Brainmatters | Waste paper
The way things look now, this is the last Cursor on paper. Personally I like trees, so the sustainability argument appeals to me. Still, I am inclined to think that in migrating wholesale to digital and online we are losing something essential. And I'd like to take a moment to reflect on that. Call it an elegy for waste paper.
Why does paper work so well? First off, it starts up immediately - I don't need to spend minutes pressing buttons or waiting for an online connection for my telephone, tablet or laptop. Paper doesn't insist on any imperative software upgrades before I can settle down to enjoy reading. The display and the processor need no battery, so there is never any frantic hunting for a charger in response to a low battery message. While I'm reading I don't need to accept any cookies, I never receive any unsolicited updates from my operating system, browser, virus scanner, Acrobat reader, Flash player, and the like, nor any push messages from Twitter or Facebook, new email pings or Lync calls. Instead I simply take a quiet moment to drink a cup of coffee (with a cookie) while I read my newspaper, finding out about everything that is going on at our fine university.
Cursor: for in the bathroom, on the train, for drawing moustaches on, or lighting a fire with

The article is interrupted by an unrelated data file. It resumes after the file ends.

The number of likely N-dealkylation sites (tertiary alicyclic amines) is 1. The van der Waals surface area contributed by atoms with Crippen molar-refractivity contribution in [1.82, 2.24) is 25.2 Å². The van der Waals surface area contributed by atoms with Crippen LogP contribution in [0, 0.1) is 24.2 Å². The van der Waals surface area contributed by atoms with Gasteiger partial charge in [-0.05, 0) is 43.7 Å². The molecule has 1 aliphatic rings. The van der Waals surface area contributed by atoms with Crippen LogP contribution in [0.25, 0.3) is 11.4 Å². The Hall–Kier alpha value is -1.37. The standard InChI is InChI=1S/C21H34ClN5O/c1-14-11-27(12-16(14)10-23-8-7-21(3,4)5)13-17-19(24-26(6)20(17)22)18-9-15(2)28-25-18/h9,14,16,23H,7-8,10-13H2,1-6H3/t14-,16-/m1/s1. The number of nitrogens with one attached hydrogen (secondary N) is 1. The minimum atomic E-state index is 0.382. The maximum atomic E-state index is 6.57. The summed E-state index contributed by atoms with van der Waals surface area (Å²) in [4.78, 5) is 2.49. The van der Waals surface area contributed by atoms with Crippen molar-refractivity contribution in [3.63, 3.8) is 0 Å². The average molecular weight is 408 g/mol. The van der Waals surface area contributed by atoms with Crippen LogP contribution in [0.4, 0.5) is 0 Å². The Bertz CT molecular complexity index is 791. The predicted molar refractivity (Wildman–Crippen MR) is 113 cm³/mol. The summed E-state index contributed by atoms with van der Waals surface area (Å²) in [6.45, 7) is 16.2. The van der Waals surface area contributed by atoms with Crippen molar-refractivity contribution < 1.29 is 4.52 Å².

I love the physicality of paper - its tangible, tactile presence. If your day involves hours of typing, clicking and swiping away on a wide variety of glass plates, as mine does, it is nice to hold something physical now and then, something real. Something you can take a pair of scissors to when you find an interesting item for the notice board, that has photos on which your children can draw a moustache and a pair of spectacles. An information carrier that's easy to take into the bathroom or bathtub, and that is just as easy to read in sunlight. A newspaper that you might chance upon in the canteen, or that you might casually leave in the train for the next traveler. Paper that with a few quick folds can be fashioned into a hat or, if need be, used to light a fire in the grate.
Paradoxically, we think that digital information is easier to both store and make available. In the short term this may well be true but over the longer term it most definitely is not. We are living in an era of digital amnesia - the software- and hardware systems that store our information and can present it are evolving at an extraordinarily rapid pace, yet we are not paying enough attention to the issue of digital sustainability. Without the systems of yesteryear, it may well be that the information of yesteryear is inaccessible. It is ironic that even today we can easily read the notes of Leonardo da Vinci dating from the fifteenth century, but not those of Marvin Minsky from the 1950s. What traces will be left in five hundred years' time of our present-day writings, blogs and tweets? Perhaps I will secretly ferret away a pile of Cursors after all. Long live waste paper!
Wijnand IJsselsteijn | Professor of Cognition and Affect in Human-Technology Interaction